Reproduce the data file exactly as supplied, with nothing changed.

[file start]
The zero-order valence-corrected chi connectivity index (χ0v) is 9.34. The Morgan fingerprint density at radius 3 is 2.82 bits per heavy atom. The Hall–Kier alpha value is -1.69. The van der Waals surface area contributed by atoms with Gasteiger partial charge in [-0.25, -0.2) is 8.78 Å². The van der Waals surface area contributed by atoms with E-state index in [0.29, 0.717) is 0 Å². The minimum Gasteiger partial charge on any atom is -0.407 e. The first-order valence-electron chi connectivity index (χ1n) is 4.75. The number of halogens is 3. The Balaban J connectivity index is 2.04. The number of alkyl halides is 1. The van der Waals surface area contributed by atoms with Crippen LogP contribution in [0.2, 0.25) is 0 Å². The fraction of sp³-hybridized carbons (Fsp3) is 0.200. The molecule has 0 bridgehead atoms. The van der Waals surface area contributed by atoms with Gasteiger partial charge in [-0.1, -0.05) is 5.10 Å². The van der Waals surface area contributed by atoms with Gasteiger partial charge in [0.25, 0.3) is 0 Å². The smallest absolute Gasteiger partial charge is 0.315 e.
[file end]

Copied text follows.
The zero-order valence-corrected chi connectivity index (χ0v) is 9.34. The Morgan fingerprint density at radius 3 is 2.82 bits per heavy atom. The Hall–Kier alpha value is -1.69. The van der Waals surface area contributed by atoms with Gasteiger partial charge in [-0.25, -0.2) is 8.78 Å². The van der Waals surface area contributed by atoms with E-state index in [0.29, 0.717) is 0 Å². The minimum Gasteiger partial charge on any atom is -0.407 e. The first-order valence-electron chi connectivity index (χ1n) is 4.75. The number of halogens is 3. The Balaban J connectivity index is 2.04. The number of alkyl halides is 1. The van der Waals surface area contributed by atoms with Crippen LogP contribution in [0.2, 0.25) is 0 Å². The fraction of sp³-hybridized carbons (Fsp3) is 0.200. The molecule has 0 bridgehead atoms. The van der Waals surface area contributed by atoms with Gasteiger partial charge in [-0.1, -0.05) is 5.10 Å². The van der Waals surface area contributed by atoms with Gasteiger partial charge in [0.25, 0.3) is 0 Å². The smallest absolute Gasteiger partial charge is 0.315 e.